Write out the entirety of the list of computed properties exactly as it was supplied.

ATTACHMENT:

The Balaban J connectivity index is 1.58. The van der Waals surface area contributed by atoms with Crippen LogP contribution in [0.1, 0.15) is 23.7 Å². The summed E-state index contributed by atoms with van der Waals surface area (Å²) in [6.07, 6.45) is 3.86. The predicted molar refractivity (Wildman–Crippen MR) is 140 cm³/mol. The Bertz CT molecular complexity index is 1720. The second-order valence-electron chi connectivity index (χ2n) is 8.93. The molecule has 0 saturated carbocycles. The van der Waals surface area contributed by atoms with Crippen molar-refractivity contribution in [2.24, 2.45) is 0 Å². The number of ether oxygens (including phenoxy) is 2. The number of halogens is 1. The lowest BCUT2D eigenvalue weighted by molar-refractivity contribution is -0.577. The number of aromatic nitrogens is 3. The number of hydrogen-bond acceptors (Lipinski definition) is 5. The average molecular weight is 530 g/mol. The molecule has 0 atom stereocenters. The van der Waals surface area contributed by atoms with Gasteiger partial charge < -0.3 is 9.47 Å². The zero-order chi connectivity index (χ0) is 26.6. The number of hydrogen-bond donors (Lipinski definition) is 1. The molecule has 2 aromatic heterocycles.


The Balaban J connectivity index is 1.58. The van der Waals surface area contributed by atoms with Crippen LogP contribution in [0.1, 0.15) is 23.7 Å². The summed E-state index contributed by atoms with van der Waals surface area (Å²) in [6.07, 6.45) is 3.86. The predicted molar refractivity (Wildman–Crippen MR) is 140 cm³/mol. The Bertz CT molecular complexity index is 1720. The second-order valence-electron chi connectivity index (χ2n) is 8.93. The molecule has 0 saturated carbocycles. The van der Waals surface area contributed by atoms with Crippen molar-refractivity contribution in [2.24, 2.45) is 0 Å². The number of ether oxygens (including phenoxy) is 2. The number of halogens is 1. The lowest BCUT2D eigenvalue weighted by molar-refractivity contribution is -0.577. The number of aromatic nitrogens is 3. The number of hydrogen-bond acceptors (Lipinski definition) is 5. The average molecular weight is 530 g/mol. The molecule has 0 atom stereocenters. The van der Waals surface area contributed by atoms with Gasteiger partial charge < -0.3 is 9.47 Å². The zero-order chi connectivity index (χ0) is 26.6. The number of hydrogen-bond donors (Lipinski definition) is 1. The molecule has 2 aromatic heterocycles.